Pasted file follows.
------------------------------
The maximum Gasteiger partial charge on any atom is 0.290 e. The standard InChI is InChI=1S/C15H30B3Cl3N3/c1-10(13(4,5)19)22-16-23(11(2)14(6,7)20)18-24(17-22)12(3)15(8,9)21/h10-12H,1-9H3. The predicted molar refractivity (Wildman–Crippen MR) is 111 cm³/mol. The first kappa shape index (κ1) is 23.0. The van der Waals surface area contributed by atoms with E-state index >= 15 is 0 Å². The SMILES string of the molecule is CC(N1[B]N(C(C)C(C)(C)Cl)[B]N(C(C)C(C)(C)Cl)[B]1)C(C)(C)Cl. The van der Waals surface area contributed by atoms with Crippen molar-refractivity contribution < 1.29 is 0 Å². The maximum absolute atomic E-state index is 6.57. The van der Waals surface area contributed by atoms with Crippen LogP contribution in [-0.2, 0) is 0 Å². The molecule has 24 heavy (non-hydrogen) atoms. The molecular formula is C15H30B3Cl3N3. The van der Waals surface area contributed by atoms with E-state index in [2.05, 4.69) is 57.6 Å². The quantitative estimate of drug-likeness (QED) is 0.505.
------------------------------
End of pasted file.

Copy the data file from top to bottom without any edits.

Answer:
The maximum Gasteiger partial charge on any atom is 0.290 e. The standard InChI is InChI=1S/C15H30B3Cl3N3/c1-10(13(4,5)19)22-16-23(11(2)14(6,7)20)18-24(17-22)12(3)15(8,9)21/h10-12H,1-9H3. The predicted molar refractivity (Wildman–Crippen MR) is 111 cm³/mol. The first kappa shape index (κ1) is 23.0. The van der Waals surface area contributed by atoms with E-state index >= 15 is 0 Å². The SMILES string of the molecule is CC(N1[B]N(C(C)C(C)(C)Cl)[B]N(C(C)C(C)(C)Cl)[B]1)C(C)(C)Cl. The van der Waals surface area contributed by atoms with Crippen molar-refractivity contribution < 1.29 is 0 Å². The maximum absolute atomic E-state index is 6.57. The van der Waals surface area contributed by atoms with Crippen LogP contribution in [-0.2, 0) is 0 Å². The molecule has 24 heavy (non-hydrogen) atoms. The molecular formula is C15H30B3Cl3N3. The van der Waals surface area contributed by atoms with E-state index in [2.05, 4.69) is 57.6 Å². The quantitative estimate of drug-likeness (QED) is 0.505.